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D.I.Y. dollhouse : build and decorate a toy house using everyday materials / Alexia Henrion.

By: Henrion, Alexia, 1984-.
Contributor(s): Wolfrum, Jane [translator.].
Material type: materialTypeLabelBookPublisher: New York, New York : Princeton Architectural Press, [2017]Edition: First edition, English edition.Description: 176 pages : colour illustrations ; 27 cm.Content type: text Media type: unmediated Carrier type: volumeISBN: 9781616896072; 1616896078.Other title: DIY dollhouse | Do it yourself dollhouse.Uniform titles: Villa Obstkiste. English Subject(s): Dollhouses | Refuse as art material | Handicraft | Do-it-yourself workDDC classification: 745.592/3 Summary: D.I.Y. Dollhouse is a lavishly illustrated guide for budding architects, builders, and designers, showing then how to build and furnish their own eco-friendly dollhouse, with an incredible eye for detail. The simple instructions cover everything children (and parents) need to get started, from making rooms out of crate boxes and pieces of scrap fabric to crafting countless furniture and household items using recycled materials, such as empty plastic containers and bottles, bottle caps, cardboard boxes, plastic trays, drinking straws, and more. Learn how to transform these easy-to find household items into a sofa, bunk bed, desk chair, fridge, stove, bucket and mop, or even a hot tub for the rooftop garden, and come up with ideas of your own. The photographs of the finished interiors provide plenty of inspiration, and the project is sure to keep crafty children busy for days on end.
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Enhanced descriptions from Syndetics:

D.I.Y. Dollhouse is a lavishly illustrated guide for budding architects, builders, and designers, showing then how to build and furnish their own eco-friendly dollhouse, with an incredible eye for detail. The simple instructions cover everything children (and parents) need to get started, from making rooms out of crate boxes and pieces of scrap fabric to crafting countless furniture and household items using recycled materials, such as empty plastic containers and bottles, bottle caps, cardboard boxes, plastic trays, drinking straws, and more. Learn how to transform these easy-to-find household items into a sofa, bunk bed, desk chair, fridge, stove, bucket and mop, or even a hot tub for the rooftop garden, and come up with ideas of your own. The photographs of the finished interiors provide plenty of inspiration, and the project is sure to keep crafty children busy for days on end.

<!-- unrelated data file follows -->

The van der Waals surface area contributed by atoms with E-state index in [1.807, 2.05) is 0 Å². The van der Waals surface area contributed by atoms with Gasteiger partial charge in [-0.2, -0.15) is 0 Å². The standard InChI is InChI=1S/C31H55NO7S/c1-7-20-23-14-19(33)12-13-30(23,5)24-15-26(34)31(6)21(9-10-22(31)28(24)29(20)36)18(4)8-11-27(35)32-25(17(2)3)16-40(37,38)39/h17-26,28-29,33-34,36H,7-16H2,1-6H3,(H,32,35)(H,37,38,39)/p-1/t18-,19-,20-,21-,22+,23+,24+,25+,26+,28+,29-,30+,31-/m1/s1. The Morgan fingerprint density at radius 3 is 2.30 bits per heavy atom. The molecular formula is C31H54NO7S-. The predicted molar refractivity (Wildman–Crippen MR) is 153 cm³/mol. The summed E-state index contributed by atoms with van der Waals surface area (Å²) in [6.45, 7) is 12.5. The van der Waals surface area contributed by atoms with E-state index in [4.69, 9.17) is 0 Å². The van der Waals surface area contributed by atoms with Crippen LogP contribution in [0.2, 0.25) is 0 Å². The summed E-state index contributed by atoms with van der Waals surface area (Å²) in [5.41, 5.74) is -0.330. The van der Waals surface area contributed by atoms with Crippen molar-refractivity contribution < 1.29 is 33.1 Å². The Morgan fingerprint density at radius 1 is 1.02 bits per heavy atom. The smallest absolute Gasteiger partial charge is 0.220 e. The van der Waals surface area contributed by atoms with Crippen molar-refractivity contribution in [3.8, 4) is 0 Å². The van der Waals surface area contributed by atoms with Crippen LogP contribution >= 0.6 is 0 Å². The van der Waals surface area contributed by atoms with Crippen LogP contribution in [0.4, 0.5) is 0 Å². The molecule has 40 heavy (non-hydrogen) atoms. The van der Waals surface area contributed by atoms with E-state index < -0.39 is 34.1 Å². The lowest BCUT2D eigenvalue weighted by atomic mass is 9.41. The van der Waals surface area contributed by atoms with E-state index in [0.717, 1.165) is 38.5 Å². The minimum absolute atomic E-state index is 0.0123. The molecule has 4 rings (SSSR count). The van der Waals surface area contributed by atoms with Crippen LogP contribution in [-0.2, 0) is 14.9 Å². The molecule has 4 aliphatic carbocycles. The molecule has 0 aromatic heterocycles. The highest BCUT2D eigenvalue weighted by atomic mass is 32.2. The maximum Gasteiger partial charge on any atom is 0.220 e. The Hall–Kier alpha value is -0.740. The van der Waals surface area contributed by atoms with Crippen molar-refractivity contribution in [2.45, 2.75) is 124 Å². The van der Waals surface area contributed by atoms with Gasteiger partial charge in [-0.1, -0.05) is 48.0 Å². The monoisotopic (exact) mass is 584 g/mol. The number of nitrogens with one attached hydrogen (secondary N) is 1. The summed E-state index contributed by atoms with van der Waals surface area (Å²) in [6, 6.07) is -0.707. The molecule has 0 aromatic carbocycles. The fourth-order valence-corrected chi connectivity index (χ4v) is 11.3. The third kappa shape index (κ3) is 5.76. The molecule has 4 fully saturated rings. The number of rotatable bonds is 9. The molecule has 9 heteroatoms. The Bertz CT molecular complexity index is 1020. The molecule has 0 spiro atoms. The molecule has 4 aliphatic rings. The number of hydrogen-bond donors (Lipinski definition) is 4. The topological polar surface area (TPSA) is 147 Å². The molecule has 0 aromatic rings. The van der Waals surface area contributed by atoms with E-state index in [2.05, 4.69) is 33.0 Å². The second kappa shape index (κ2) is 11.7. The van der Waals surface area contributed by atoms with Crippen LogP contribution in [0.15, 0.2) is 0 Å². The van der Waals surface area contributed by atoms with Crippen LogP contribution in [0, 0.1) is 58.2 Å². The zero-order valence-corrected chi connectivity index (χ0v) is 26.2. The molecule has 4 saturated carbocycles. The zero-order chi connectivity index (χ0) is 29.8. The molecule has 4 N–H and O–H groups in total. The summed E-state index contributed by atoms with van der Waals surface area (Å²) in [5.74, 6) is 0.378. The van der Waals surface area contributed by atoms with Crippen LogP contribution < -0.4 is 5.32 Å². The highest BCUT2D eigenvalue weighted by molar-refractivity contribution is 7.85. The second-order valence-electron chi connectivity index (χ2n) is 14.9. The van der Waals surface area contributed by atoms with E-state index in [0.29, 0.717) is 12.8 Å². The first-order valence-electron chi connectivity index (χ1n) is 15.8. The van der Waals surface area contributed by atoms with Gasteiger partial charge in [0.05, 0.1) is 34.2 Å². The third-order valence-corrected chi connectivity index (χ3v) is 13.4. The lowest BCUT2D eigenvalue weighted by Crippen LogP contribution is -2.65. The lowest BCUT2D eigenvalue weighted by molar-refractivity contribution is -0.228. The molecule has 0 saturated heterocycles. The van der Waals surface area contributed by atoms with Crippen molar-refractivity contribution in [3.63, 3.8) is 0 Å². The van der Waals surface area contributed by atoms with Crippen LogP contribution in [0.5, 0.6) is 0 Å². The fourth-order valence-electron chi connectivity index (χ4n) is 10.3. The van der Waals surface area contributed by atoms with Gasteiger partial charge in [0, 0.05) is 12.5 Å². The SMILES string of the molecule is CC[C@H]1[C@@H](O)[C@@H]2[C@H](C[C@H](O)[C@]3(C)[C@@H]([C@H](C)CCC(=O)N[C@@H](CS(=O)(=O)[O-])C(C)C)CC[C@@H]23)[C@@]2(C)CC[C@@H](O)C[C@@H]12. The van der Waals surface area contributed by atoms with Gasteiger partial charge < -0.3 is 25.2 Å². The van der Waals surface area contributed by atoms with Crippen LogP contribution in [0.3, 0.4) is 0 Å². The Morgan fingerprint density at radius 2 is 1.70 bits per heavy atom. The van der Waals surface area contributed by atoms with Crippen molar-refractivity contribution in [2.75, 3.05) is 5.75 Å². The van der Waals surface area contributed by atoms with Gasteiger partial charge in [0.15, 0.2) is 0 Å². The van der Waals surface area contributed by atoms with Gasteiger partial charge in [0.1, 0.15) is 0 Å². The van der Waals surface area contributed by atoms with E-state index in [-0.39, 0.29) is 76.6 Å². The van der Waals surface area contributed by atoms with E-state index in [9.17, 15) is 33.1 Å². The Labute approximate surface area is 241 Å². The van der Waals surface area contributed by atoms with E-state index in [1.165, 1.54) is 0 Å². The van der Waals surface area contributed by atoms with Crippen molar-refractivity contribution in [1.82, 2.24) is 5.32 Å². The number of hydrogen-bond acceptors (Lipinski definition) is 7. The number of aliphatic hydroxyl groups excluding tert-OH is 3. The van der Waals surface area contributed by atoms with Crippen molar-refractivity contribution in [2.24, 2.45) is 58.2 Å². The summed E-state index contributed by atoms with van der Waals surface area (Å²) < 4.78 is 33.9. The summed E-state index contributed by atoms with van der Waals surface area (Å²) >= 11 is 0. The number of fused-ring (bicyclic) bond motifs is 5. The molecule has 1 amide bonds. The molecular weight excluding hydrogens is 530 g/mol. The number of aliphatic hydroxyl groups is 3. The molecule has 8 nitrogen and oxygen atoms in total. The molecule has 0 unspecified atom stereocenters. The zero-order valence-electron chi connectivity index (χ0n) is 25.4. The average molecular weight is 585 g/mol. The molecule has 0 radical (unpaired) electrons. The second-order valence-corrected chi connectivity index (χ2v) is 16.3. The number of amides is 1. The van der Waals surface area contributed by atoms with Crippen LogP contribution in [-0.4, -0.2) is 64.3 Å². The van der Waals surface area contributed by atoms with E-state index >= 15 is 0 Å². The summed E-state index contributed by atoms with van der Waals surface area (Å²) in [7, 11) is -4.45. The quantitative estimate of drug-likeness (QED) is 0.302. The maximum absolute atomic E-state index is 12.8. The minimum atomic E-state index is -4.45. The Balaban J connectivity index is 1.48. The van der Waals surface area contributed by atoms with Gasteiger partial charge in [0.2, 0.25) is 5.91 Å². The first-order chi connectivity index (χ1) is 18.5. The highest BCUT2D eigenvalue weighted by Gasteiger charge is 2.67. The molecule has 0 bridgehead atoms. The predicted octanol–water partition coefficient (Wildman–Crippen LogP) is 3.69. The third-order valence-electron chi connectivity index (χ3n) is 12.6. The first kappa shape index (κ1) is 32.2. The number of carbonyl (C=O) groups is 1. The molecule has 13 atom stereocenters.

"First published in Switzerland in 2015 by Haupt Bern under the title Villa Obstkiste"--Title page verso.

Translated from the German.

D.I.Y. Dollhouse is a lavishly illustrated guide for budding architects, builders, and designers, showing then how to build and furnish their own eco-friendly dollhouse, with an incredible eye for detail. The simple instructions cover everything children (and parents) need to get started, from making rooms out of crate boxes and pieces of scrap fabric to crafting countless furniture and household items using recycled materials, such as empty plastic containers and bottles, bottle caps, cardboard